Blog, Reviews

Blog Entry No. 19 – The Vanished

Dear Readers,

I read and reviewed a book from again. The review I wrote for this platform is already publised and you can read it here. Pejay Bradley’s The Vanished is a historical fiction novel, set in the Korea of the early 20th century.

Picture from the amazon kindle release that I read.

Starting with the cover, it is designed quite nicely and simply. The colors harmonize and in it’s entirety the front page appears very peaceful and calm. The flowers seem to refer to the preferred decorations of furniture of Prince Aansoon and his daughter Lady Sougyon. I really like the tender arrangement of this thrilling and mysterious title, which is a great choice describing the story and topics in a decent and well thought-out way, I think.

The Vanished by Pejay Bradley is about Kim Embon, a Korean aristocrat, who fights as a nationalist for the independence of his home country in the first half of the 20th century. The story starts with narrations of his mother Lady Sougyon – also the only character, who gets narrated by a first-person narrator – in the summer of 1912. At this point of time, Korea has already been annexed by Japan two years earlier. Embon grows up without a father, but he still lives a quite privileged life. Also, he is extraordinarily intelligent. He gets accepted for early admission at Hokkaido Imperial University on an island in the very north of Japan. There, he finds his dearest friends, the Koreans Hain Park, Ahn Yangwoo and Insoo. All four of them want a sovereign home country again and they’re ready to fight for it.

I certainly think, this historical fiction novel is a very good book. It was well researched and I got the feeling of the history being the main focus of Bradley, while she was writing it. The author did gorgeous work in developing the personalities too; even minor characters have been characterized sharply and interestingly. If there wasn’t much information about someone, then it was valid why that was the case. But I liked the most, how vivid Embon’s development was. While reading, one got much knowledge about his emotions, thoughts and actions. The main figure went through many different situations and tasks, lived extremely contrary lives and needed to deal with a kind of emotion, which, I think, is hard to understand for people of the modern western world, where arranged marriages aren’t common. The mixture of it all made reading his alteration very interesting. Additionally, Bradley’s writing style is very pleasant, fluent and rich in adjectives, which made reading The Vanished quite a nice experience. I just noticed one bothering aspect, which was the usage of Japanese language in some scenes, such as “Sodesu ka.” on page 146. I totally back the utilization of foreign languages in novels because it often supports the feeling of the situation, but only, when there is a translation given, which wasn’t the case in The Vanished.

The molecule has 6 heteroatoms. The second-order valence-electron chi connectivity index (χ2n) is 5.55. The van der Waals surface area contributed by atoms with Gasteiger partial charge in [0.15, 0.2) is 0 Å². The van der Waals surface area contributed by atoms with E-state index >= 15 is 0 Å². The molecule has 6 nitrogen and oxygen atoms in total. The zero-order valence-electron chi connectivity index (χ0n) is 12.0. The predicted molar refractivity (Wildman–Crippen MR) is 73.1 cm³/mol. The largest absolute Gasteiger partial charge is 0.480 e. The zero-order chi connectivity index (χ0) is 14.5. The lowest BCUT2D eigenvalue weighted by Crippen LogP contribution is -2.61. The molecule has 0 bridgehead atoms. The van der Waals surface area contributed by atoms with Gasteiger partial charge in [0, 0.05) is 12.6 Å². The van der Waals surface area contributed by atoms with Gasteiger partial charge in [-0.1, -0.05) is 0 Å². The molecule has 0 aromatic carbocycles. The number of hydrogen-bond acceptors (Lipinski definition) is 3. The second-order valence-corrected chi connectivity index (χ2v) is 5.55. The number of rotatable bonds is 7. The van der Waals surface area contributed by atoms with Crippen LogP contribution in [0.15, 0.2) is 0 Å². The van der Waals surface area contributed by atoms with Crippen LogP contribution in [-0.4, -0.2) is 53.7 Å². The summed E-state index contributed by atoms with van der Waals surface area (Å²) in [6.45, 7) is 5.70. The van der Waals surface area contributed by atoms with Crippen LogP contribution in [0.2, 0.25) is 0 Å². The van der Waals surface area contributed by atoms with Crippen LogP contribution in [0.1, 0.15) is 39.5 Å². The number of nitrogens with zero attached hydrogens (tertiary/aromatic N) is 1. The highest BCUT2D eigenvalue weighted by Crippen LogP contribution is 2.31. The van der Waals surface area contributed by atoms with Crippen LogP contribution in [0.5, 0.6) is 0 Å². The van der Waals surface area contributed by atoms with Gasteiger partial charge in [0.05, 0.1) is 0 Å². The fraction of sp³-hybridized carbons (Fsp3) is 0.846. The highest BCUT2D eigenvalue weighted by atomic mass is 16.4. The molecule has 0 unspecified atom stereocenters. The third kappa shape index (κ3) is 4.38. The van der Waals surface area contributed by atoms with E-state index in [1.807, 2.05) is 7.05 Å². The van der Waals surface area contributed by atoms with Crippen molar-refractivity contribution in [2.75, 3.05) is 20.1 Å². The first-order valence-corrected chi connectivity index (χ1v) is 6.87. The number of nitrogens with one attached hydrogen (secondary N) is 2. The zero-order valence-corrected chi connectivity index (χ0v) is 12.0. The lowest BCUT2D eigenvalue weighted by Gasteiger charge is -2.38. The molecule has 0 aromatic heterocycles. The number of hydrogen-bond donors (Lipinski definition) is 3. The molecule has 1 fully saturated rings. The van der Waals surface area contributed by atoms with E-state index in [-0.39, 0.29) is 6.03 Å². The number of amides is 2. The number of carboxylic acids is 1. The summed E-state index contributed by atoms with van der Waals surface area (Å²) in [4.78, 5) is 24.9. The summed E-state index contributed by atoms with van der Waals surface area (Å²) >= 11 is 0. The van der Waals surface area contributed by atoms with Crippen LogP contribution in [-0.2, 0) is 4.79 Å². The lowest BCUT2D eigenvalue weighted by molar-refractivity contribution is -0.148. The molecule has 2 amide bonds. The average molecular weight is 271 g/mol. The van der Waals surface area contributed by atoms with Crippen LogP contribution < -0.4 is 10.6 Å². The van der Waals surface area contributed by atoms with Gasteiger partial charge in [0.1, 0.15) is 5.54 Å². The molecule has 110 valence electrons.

Though I relished the book, I’m not sure, if I would read it a second time. It was a nice and interesting story with lovely characters and impressive historical facts, but it wasn’t as compelling for me as other books. If you like reading historical novels, you should definitely give it a try. I’m sure it will enrich your bookshelf.

Hope you’re well,

PS: You can buy the book on

Blog, Reviews

Blog Entry No. 11 – Genex of Halcyon